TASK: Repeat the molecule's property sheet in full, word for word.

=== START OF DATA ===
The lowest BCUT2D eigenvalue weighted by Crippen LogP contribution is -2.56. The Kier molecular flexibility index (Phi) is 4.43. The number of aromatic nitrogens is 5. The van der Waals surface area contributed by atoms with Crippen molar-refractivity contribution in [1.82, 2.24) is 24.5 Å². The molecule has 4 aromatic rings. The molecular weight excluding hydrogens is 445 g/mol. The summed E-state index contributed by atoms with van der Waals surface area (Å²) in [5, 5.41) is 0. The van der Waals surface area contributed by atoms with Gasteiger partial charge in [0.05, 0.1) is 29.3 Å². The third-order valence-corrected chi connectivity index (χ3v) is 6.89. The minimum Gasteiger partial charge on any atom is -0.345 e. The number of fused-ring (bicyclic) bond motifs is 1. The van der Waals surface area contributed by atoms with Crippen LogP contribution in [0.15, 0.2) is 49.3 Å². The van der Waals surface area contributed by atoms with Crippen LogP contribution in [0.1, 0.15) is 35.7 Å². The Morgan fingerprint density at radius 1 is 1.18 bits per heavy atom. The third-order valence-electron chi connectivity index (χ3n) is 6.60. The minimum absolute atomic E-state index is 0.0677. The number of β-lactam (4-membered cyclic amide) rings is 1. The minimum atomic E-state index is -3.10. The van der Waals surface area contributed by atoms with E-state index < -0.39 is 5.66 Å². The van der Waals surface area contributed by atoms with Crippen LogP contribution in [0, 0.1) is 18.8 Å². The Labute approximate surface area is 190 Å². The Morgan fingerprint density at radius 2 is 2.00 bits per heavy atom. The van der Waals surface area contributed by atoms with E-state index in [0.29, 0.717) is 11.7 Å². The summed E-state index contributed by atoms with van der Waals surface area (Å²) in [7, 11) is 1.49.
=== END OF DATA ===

The lowest BCUT2D eigenvalue weighted by Crippen LogP contribution is -2.56. The Kier molecular flexibility index (Phi) is 4.43. The number of aromatic nitrogens is 5. The van der Waals surface area contributed by atoms with Crippen molar-refractivity contribution in [1.82, 2.24) is 24.5 Å². The molecule has 4 aromatic rings. The molecular weight excluding hydrogens is 445 g/mol. The summed E-state index contributed by atoms with van der Waals surface area (Å²) in [5, 5.41) is 0. The van der Waals surface area contributed by atoms with Gasteiger partial charge in [0.05, 0.1) is 29.3 Å². The third-order valence-corrected chi connectivity index (χ3v) is 6.89. The minimum Gasteiger partial charge on any atom is -0.345 e. The number of fused-ring (bicyclic) bond motifs is 1. The van der Waals surface area contributed by atoms with Crippen LogP contribution in [0.15, 0.2) is 49.3 Å². The van der Waals surface area contributed by atoms with Crippen LogP contribution in [0.1, 0.15) is 35.7 Å². The Morgan fingerprint density at radius 1 is 1.18 bits per heavy atom. The third-order valence-electron chi connectivity index (χ3n) is 6.60. The minimum absolute atomic E-state index is 0.0677. The number of β-lactam (4-membered cyclic amide) rings is 1. The minimum atomic E-state index is -3.10. The van der Waals surface area contributed by atoms with E-state index < -0.39 is 5.66 Å². The van der Waals surface area contributed by atoms with Crippen LogP contribution in [0, 0.1) is 18.8 Å². The Labute approximate surface area is 190 Å². The Morgan fingerprint density at radius 2 is 2.00 bits per heavy atom. The van der Waals surface area contributed by atoms with E-state index in [0.29, 0.717) is 11.7 Å². The summed E-state index contributed by atoms with van der Waals surface area (Å²) in [7, 11) is 1.49.